The big news this week remains the Facebook IPO, as the eagerly awaited event is thought to be the largest floatation in US stock market history. The social media company announced on Thursday that they would be selling even more shares and demand is high, despite the mumblings of some critics that Facebook may have no real longevity when it comes to making money.
The social network (and us) think otherwise of course, the site now has a huge 900 million users, roughly 1/8th of the world’s population and whilst its advertising model may have been slow to take off, there are plenty of other money-making opportunities, such as its mobile app and gaming platforms.
Met can retain phone data
Further concerns over snooping have been raised over the news that the Metropolitan Police will have the power to extract personal data from mobile phones when someone is arrested. Whilst many of us would happily accept the thought that criminals can be brought to justice by going through a phone that’s been used in a crime, it seems that the Met don’t have to bring charges in order to retain the information.
Rights group Privacy International have “raised serious concerns” over the new law, which allows officers to extract and print off data at a terminal in stations and say that it’s potentially illegal.
Pinterest bag $100m investment
Japanese investors led by etailer Rakuten have given popular photo-driven social media site Pinterest a $100 million boost this week, proving that the site’s star continues to rise rapidly. According to The Wall Street Journal, this puts Pinterest at a value of $1.5 billion, a significant increase on last year, when it was valued at a mere $200 million.
The Japanese online retailer will also partner with the site in a bid to further promote it in their home country.
Wikipedia warns of malware
Encyclopaedia giants Wikipedia have warned users that if they see advertisements when visiting the site, then it’s highly likely they are infected with malware. The site made the announcement through an official blog post where they said that they are funded by donations, not advertising revenue. This means that users who see ads when visiting the site have most likely had their browser infected with some form of malicious software.
The only other reason that users might see ads is if their internet service provider is injecting them into their web browser without their knowledge, something which is most likely to be the case when using free Wi-Fi connections. Browser extensions could also be a suspect and it’s advisable to take care when installing these, especially those that appear to offer goodies such as free vouchers.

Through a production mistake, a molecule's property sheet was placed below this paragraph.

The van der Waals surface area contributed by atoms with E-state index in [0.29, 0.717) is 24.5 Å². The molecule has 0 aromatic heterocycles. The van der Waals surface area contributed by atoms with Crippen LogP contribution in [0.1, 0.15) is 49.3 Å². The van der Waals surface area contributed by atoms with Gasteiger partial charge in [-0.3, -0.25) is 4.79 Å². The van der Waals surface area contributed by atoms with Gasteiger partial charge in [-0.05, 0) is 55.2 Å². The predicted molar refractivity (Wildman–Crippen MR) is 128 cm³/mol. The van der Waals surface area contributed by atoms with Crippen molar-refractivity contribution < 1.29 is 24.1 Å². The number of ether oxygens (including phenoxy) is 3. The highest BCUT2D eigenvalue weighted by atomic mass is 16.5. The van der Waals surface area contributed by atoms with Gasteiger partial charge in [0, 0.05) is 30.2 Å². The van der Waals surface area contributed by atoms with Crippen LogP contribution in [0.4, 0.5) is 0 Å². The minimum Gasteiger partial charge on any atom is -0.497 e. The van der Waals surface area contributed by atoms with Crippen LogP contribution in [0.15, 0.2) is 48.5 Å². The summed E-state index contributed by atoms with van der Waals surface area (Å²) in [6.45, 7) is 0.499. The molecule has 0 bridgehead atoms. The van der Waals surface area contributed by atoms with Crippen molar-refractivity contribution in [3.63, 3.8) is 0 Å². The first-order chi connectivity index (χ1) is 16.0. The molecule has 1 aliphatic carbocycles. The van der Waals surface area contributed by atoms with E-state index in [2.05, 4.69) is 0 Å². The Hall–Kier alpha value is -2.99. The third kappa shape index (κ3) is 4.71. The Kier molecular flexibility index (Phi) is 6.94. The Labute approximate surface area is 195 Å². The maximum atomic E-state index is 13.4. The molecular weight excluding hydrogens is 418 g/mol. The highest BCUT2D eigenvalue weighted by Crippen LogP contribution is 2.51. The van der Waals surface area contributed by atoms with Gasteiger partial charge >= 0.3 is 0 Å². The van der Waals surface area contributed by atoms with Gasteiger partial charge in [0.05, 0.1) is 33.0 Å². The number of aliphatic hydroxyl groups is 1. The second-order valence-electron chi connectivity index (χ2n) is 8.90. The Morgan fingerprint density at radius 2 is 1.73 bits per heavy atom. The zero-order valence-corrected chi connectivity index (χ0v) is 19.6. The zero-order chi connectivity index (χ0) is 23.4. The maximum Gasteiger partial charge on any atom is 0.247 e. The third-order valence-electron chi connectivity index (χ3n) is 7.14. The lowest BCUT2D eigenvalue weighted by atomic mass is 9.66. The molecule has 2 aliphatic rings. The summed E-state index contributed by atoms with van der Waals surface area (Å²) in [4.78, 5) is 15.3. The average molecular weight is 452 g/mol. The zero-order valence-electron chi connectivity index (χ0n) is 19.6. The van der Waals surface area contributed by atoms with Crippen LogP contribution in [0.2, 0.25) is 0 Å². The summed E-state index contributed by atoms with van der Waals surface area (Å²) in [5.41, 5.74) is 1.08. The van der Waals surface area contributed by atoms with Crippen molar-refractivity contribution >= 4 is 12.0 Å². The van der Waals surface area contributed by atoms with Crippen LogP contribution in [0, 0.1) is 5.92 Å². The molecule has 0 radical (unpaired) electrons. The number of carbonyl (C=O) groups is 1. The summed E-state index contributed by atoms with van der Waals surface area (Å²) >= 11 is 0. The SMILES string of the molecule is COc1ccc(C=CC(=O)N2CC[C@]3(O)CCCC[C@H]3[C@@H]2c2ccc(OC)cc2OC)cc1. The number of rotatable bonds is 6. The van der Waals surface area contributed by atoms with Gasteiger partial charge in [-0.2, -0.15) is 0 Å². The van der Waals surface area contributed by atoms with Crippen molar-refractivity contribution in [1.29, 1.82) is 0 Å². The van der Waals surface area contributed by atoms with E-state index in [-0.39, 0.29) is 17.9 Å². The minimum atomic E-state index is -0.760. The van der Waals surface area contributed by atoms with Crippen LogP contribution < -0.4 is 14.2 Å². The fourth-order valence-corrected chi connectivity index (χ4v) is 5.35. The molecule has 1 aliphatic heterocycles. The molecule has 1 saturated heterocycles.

“We’re here to distribute the sum of human knowledge to everyone on the planet — ad-free, forever,” Wiki said in the blog.
Google goes ‘more human’
Following the news last week that Bing are to become more social, with their new Facebook-friendly social bar, Google has announced that its search results are to become ‘more human’, thanks to the new ‘Knowledge Graph’.
The latest new algorithm enhances the existing search function so that words that are typed in are more easily recognised. This means, for example, that if you type in a word that can mean more than one thing, the search engine will recognise the difference and narrow results accordingly in order to test which one you mean.
The new function will use about 3.5 billion resources to organise results and in some cases pull up a summary box highlighting key information for popular searches.
The enhanced search is thought to be the first step in working out more complex searches and will initially be rolled out in the US, with the rest of the world following soon after.
Royally terrible weather
Topping the Guardian viral video list this week was the novelty of watchingHRH Prince Charles reporting the weather. The prince was touring BBC Scotland when he was invited to front the lunchtime weather forecast and joked: “Who the hell wrote this script” as he reported on the abysmal weather conditions coming to Balmoral.
The full version of the forecast can be seen below: